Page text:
Written by Kevin Senich
The times in America that gave birth to no-fault divorce were characterized by a certain hubris that could not contemplate a failed social experiment on a massive scale. At the same time America was sending manned space flights to the moon, it would collectively decide to fix the problems of marriage by making divorce easy. All that had to be done was to make sure no one was responsible for marital problems and to provide easy access to divorce courts. Marital problems would disappear. Some say we were innocent and naïve. Maybe then. Not now. Today we cannot deny easy divorce devastates children. Yet, we persist. We are in denial.
The Greatest Generation bequeathed no-fault to the already over indulged Me Generation so they would never be legally responsible for a failed marriage, on condition that they would appreciate the gift and not abuse the freedom. The gift of no-fault, however, left its legacy. The divorce rate spiked to fifty percent and remained there while the marriage rate steadily declined. Now too many Americans believe in a simple, happy pipe dream — that they can share a permanent, life-long commitment with a spouse that they can also leave without consequence for any or no reason, at any time. The essence of commitment thus lies in its transiency.
Transient marriage has a big problem. Marriages tend to produce children. Children are not transient. As parents we know that our children will always be our children until our own mortality leaves them orphaned, hopefully as self-sufficient, independent adults with children of their own. The point is, children don’t go away. They don’t go away unless, of course, it is for weekend visitation.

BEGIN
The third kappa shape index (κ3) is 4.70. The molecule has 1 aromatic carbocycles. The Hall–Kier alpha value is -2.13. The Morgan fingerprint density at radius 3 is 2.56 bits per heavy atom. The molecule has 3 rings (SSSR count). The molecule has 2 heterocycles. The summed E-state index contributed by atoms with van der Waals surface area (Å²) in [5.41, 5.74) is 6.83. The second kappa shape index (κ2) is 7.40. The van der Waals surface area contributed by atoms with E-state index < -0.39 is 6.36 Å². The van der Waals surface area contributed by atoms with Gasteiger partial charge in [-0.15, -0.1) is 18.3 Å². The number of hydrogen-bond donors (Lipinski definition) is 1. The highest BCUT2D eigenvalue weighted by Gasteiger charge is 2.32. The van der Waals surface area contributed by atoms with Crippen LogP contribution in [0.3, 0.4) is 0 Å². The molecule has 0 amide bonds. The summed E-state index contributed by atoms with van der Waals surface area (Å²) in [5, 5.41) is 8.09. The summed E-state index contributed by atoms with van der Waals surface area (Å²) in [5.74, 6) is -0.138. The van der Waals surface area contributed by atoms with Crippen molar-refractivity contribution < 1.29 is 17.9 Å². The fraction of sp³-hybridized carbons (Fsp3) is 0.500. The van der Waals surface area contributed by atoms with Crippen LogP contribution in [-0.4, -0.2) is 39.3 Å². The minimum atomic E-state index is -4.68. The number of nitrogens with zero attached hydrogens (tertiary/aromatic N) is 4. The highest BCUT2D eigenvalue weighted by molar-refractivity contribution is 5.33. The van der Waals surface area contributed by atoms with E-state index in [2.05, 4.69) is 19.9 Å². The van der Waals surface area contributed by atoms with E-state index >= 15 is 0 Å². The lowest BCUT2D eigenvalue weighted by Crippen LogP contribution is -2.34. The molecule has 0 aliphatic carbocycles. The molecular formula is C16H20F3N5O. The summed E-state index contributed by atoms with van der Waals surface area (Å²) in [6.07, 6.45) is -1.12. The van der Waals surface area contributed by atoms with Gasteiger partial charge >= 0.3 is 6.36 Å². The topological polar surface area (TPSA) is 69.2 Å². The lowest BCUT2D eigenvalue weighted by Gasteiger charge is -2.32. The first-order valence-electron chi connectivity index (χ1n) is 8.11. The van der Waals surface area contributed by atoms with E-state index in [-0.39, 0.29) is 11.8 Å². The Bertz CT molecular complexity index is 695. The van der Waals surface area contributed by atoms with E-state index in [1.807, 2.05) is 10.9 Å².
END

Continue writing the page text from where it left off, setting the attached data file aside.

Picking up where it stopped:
Their presence reminds us that regardless of whether one or more of their parents is exonerated from blame, the easy remedy for their parents’ bad marriage has not made anything easier for them. Indeed, research proves divorce only makes things harder for children. From their perspective, they find themselves in the same torn circumstances that they found themselves in the era prior to no-fault. That many children somehow blame themselves for their parents’ divorce is a cruel irony.
Somehow their young minds get the impression that their existence and their parents’ marriage have something to do with one another. They take blame themselves while our justice system is busy exculpating their too willing participant parents, while that system proclaims “in the best interest of the child” that easy divorce is as good for children as it was for their parents. At best this proclamation has always been an illusion. At worst, a purposeful lie.
Nevertheless, it was the law. While the true “best interest of the child” is undeniably a single home with two parents, no fault unequivocally denied this, legally speaking, of course. The reasoning went like this. A child was better off growing up in separate homes of divorced parents than in a home of married parents characterized by contention and strife, even though no formal studies of the effect of divorce ever supported this conclusion.
Easy divorce, therefore, was actually good for children. People eager to believe that divorce fixed bad marriage were just as eager to believe it facilitated good parenting. Nobody asked any child either. By the time formal studies could be made a generation later, the benefits of easy divorce for the child-parent relationship proved nothing more than wishful thinking or self-serving rationalization.